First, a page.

MONTEVIDEO, Minn. — Erich and Jayme Winter were shocked and not sure what to do when the COVID-19 pandemic forced them to close the doors on their three-screen theater in Montevideo, Minnesota, just two years after buying it.

“Our initial reaction was shock. What are we going to do?” said Jayme Winter.

What they did is now being held up as an example for small businesses across the state. The Winters were part of a Small Business Administration roundtable on Sept. 16 that focused on how three different small businesses coped with the pandemic.

Jayme and Erich Winter took on the pandemic with the motto: “When life throws you kernels, make popcorn.”

And make popcorn they did: Their response to the pandemic included adding a commercial kitchen to make and package popcorn, which they hope to sell in convenience and grocery stores as well as at the Millennium Theater. They produce more than 60 flavored varieties today, as well as seasonal offerings.

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They had purchased the theater in Montevideo’s Southtown Plaza in 2017, and remodeled and upgraded it. They said they were just gaining traction in 2019. Just a few months into 2020, the government ordered theaters closed.

It was Erich who suggested they continue to sell popcorn on weekends. They opened a popcorn telephone line and took orders. They sold 50 bags on the first Friday night, delivering each to waiting cars outside the front door.

The next day, Erich arrived at the theater at 4 p.m. and the phone was already ringing. He soon put in a desperate call for help to Jayme and sons, now ages 17 and 14, to give him a hand as there were orders for 170 bags.

It kept growing from there, as the community rallied to support their business, said the Winters. “This community that we live in, Montevideo, we support each other. We reach out when someone needs help. We help them. The whole town has done that,’’ Erich said.

As summer approached and the COVID-19 restrictions remained, the Winters decided to do more than sell popcorn. Erich and his father, Dan, rigged an outdoor screen and, with city approval, turned their parking lot into a pop-up drive-in theater.

The challenge was finding movies. Hollywood was not releasing new movies, and some companies, such as Disney, would not allow the showing of previously released movies. They showed what they could, from films based on the Harry Potter novels to "Jurassic Park" and "Ghostbusters," knowing their customers had probably seen them all. Still, they had as many as 60 cars on some nights, with everyone safely distanced and enjoying the theater’s concessions outdoors, they said.

It’s when they also began expanding their popcorn line. Erich started it by producing caramel popcorn which he packed for sale. They soon began selling gift packages of their popcorn for holidays.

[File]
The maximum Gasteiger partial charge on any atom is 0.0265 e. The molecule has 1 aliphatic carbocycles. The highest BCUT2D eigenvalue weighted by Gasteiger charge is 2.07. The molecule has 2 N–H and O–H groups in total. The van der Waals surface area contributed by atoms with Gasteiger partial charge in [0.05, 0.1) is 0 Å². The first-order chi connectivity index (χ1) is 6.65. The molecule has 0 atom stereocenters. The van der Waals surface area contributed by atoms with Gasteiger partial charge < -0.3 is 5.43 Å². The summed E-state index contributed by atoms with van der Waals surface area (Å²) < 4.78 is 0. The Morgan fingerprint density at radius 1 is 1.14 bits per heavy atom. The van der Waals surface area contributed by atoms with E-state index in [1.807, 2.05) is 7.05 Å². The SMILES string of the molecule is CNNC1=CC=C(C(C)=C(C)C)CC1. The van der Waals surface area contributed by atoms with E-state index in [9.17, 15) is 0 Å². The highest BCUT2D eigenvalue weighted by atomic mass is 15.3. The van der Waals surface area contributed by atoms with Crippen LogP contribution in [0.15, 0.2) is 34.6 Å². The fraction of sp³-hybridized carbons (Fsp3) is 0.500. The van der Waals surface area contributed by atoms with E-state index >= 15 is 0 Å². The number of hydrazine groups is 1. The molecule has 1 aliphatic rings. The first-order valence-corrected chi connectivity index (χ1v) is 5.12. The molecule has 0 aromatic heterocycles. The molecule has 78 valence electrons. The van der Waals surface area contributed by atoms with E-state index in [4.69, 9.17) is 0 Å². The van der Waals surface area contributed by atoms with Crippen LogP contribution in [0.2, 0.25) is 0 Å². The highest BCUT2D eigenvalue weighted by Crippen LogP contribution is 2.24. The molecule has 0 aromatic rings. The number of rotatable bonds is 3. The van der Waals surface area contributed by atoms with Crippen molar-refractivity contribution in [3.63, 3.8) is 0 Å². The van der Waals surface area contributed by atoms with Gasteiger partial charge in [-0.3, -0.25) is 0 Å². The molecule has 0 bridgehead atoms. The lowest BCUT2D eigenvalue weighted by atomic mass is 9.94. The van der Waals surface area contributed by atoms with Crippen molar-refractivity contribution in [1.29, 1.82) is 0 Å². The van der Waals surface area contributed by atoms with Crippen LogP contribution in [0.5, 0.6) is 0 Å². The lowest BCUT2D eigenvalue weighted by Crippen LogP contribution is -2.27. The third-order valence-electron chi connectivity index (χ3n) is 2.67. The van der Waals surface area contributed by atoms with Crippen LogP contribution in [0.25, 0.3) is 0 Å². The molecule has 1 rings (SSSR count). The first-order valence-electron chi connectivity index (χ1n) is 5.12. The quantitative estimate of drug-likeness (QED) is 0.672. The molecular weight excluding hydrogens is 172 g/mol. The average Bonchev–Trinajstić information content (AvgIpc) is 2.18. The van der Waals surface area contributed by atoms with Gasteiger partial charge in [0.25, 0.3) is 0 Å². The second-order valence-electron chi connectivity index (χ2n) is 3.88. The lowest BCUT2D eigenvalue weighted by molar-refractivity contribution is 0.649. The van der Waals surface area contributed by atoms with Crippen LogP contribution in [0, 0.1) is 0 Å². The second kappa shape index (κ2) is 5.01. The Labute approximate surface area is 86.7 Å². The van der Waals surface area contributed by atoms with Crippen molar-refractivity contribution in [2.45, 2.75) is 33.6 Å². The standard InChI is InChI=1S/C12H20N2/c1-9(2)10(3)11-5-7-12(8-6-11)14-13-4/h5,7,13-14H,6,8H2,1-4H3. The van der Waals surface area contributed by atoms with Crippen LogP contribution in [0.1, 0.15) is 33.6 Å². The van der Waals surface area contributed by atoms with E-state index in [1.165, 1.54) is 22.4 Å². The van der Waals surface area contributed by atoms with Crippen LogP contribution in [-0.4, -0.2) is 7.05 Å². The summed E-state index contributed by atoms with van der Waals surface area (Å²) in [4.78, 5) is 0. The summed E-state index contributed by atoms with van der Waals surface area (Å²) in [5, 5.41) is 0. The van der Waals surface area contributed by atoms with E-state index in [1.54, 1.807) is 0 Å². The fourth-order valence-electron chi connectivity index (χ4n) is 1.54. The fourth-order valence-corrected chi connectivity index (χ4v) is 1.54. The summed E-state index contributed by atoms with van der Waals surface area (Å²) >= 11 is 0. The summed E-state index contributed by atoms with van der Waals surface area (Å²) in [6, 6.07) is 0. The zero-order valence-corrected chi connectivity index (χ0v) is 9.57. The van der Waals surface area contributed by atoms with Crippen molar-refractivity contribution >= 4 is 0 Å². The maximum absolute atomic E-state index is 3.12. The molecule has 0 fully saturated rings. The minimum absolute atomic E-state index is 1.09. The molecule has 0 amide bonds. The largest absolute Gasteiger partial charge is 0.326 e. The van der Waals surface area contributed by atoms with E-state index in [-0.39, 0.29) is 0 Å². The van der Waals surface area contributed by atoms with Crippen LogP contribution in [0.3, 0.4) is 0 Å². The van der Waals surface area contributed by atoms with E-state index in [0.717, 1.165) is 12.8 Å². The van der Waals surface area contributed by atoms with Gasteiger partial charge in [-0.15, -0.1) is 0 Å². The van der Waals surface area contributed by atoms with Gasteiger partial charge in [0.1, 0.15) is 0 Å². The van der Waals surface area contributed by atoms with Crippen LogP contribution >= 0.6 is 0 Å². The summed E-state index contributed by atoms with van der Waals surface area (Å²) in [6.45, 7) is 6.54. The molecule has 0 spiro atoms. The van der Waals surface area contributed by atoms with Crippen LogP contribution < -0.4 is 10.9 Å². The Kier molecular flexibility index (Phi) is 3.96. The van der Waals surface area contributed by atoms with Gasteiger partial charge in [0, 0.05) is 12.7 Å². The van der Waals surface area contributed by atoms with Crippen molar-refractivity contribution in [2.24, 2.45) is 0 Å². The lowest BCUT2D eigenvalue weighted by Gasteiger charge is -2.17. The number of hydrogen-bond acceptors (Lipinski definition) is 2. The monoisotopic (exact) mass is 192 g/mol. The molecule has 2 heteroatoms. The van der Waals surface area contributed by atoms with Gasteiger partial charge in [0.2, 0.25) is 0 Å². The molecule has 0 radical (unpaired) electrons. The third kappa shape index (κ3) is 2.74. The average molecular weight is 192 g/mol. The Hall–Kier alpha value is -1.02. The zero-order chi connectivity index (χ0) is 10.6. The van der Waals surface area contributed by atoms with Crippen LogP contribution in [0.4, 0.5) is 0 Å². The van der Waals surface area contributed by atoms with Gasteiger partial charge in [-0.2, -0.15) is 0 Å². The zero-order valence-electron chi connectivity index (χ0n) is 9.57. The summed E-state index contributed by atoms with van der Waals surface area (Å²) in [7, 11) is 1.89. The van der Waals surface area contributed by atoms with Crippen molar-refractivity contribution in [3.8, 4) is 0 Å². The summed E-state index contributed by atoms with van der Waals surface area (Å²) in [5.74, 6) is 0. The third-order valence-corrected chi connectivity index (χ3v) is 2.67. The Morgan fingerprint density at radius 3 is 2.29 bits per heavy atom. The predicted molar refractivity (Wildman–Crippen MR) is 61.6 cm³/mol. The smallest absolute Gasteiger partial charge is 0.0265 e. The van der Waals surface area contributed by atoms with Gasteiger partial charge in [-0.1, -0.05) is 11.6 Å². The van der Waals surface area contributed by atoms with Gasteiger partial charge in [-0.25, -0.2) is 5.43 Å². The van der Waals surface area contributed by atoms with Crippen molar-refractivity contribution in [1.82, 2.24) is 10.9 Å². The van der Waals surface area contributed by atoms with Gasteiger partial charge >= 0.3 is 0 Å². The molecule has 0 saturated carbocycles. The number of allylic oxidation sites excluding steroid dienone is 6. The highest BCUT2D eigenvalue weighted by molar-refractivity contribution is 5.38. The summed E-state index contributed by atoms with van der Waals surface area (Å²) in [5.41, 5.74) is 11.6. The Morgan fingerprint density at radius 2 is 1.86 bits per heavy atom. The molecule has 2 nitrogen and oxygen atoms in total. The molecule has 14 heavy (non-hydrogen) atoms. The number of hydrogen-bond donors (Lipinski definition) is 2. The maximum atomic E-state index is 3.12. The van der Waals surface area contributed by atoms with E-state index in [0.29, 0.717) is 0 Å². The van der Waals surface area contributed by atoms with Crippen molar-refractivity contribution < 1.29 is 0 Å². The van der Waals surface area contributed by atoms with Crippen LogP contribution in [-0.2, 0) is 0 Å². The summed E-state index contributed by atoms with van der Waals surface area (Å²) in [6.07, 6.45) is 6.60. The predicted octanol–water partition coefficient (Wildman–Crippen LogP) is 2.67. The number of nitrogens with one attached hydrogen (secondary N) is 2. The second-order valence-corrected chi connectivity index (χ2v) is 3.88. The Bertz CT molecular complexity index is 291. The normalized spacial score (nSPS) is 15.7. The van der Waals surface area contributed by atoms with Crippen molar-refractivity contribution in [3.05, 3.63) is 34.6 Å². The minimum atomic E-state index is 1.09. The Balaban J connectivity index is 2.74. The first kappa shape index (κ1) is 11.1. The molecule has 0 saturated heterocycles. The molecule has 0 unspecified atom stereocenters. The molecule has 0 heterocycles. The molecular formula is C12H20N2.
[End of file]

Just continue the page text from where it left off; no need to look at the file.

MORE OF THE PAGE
Government support was very important for the business. A state grant to movie theaters allowed them to install the commercial kitchen equipment to make the wide variety of flavored popcorn they now sell.

The theater also obtained a Paycheck Protection Program loan, which allowed them to bring back employees. The theater had employed 12 people, two adults and 10 teenagers, prior to the pandemic.

Not all chose to come back, but keeping connected to those who did was very important, said Jayme.

The theater is operated on the basis that customers are guests. “You treat them like they are coming into their home,” said Jayme. Keeping employees who appreciate customers as guests is so important, she said.

The pandemic showed them how much they enjoy the interaction with customers. The absence of that contact proved very hard, said Erich.

The experience changed their perspective and plans. In 2019, they were thinking about expansion and possibly acquiring a second theater. Now they remain focused on the Millennium Theater and desire to make it the best, along with marketing their popcorn outside the theater.

Just this past week, they installed new luxury recliner chairs for screen number two. They now offer luxury seating for two of the three screens.

The moderator for the SBA roundtable was Harry Miller, who volunteers with a program known as SCORE in the Twin Cities to provide mentoring to small business owners. He called their story a “remarkable” one for the resilience and ability to pivot the business in response to challenges.

He asked Erich and Jayme what lessons they learned from it all. “Don’t give up,” said Erich, explaining how they had put all they had into the business. “If you love doing it, it will work out. It will always work out. Every time we tried to do something, the support was there.”

Added Jayme, who credited Erich with coming up with many of the ideas for responding to the pandemic: “Don’t be afraid to try new things. Don’t be afraid to text your wife in the middle of the night with a crazy idea. It’s OK to try those crazy ideas sometime.”